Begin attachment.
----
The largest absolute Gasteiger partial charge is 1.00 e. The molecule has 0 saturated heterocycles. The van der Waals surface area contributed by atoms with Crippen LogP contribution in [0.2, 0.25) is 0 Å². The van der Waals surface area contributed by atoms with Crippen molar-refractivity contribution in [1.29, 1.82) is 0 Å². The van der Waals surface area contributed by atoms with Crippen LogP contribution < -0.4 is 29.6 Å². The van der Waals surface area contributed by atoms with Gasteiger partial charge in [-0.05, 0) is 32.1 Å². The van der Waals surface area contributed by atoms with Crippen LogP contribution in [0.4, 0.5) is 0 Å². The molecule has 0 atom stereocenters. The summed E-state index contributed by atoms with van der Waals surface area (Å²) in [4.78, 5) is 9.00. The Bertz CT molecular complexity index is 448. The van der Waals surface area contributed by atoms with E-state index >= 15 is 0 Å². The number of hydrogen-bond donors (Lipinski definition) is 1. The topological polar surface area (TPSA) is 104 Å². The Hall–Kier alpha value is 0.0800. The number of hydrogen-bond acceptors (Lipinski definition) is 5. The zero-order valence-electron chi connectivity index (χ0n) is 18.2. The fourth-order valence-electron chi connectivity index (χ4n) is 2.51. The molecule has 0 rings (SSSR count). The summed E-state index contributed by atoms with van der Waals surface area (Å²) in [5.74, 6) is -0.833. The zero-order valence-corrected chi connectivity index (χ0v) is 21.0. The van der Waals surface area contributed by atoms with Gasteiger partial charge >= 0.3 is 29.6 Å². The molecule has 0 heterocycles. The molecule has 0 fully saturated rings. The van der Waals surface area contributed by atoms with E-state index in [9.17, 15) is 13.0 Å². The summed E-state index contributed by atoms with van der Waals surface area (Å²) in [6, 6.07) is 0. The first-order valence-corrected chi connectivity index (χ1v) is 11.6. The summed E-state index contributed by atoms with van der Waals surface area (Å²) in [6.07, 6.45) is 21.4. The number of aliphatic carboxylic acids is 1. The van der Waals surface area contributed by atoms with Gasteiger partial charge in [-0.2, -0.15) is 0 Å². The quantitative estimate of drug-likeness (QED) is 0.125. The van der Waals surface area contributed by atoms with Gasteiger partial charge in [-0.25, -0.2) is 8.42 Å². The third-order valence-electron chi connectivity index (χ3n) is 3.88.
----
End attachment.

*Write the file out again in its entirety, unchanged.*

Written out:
The largest absolute Gasteiger partial charge is 1.00 e. The molecule has 0 saturated heterocycles. The van der Waals surface area contributed by atoms with Crippen LogP contribution in [0.2, 0.25) is 0 Å². The van der Waals surface area contributed by atoms with Crippen molar-refractivity contribution in [1.29, 1.82) is 0 Å². The van der Waals surface area contributed by atoms with Crippen LogP contribution < -0.4 is 29.6 Å². The van der Waals surface area contributed by atoms with Gasteiger partial charge in [-0.05, 0) is 32.1 Å². The van der Waals surface area contributed by atoms with Crippen LogP contribution in [0.4, 0.5) is 0 Å². The molecule has 0 atom stereocenters. The summed E-state index contributed by atoms with van der Waals surface area (Å²) in [4.78, 5) is 9.00. The Bertz CT molecular complexity index is 448. The van der Waals surface area contributed by atoms with E-state index >= 15 is 0 Å². The number of hydrogen-bond donors (Lipinski definition) is 1. The topological polar surface area (TPSA) is 104 Å². The Hall–Kier alpha value is 0.0800. The number of hydrogen-bond acceptors (Lipinski definition) is 5. The zero-order valence-electron chi connectivity index (χ0n) is 18.2. The fourth-order valence-electron chi connectivity index (χ4n) is 2.51. The molecule has 0 rings (SSSR count). The summed E-state index contributed by atoms with van der Waals surface area (Å²) in [5.74, 6) is -0.833. The zero-order valence-corrected chi connectivity index (χ0v) is 21.0. The van der Waals surface area contributed by atoms with Gasteiger partial charge >= 0.3 is 29.6 Å². The molecule has 0 heterocycles. The molecule has 0 fully saturated rings. The van der Waals surface area contributed by atoms with E-state index in [9.17, 15) is 13.0 Å². The summed E-state index contributed by atoms with van der Waals surface area (Å²) in [6, 6.07) is 0. The first-order valence-corrected chi connectivity index (χ1v) is 11.6. The summed E-state index contributed by atoms with van der Waals surface area (Å²) in [6.07, 6.45) is 21.4. The number of aliphatic carboxylic acids is 1. The van der Waals surface area contributed by atoms with Gasteiger partial charge in [-0.2, -0.15) is 0 Å². The quantitative estimate of drug-likeness (QED) is 0.125. The van der Waals surface area contributed by atoms with Gasteiger partial charge in [-0.25, -0.2) is 8.42 Å². The third-order valence-electron chi connectivity index (χ3n) is 3.88.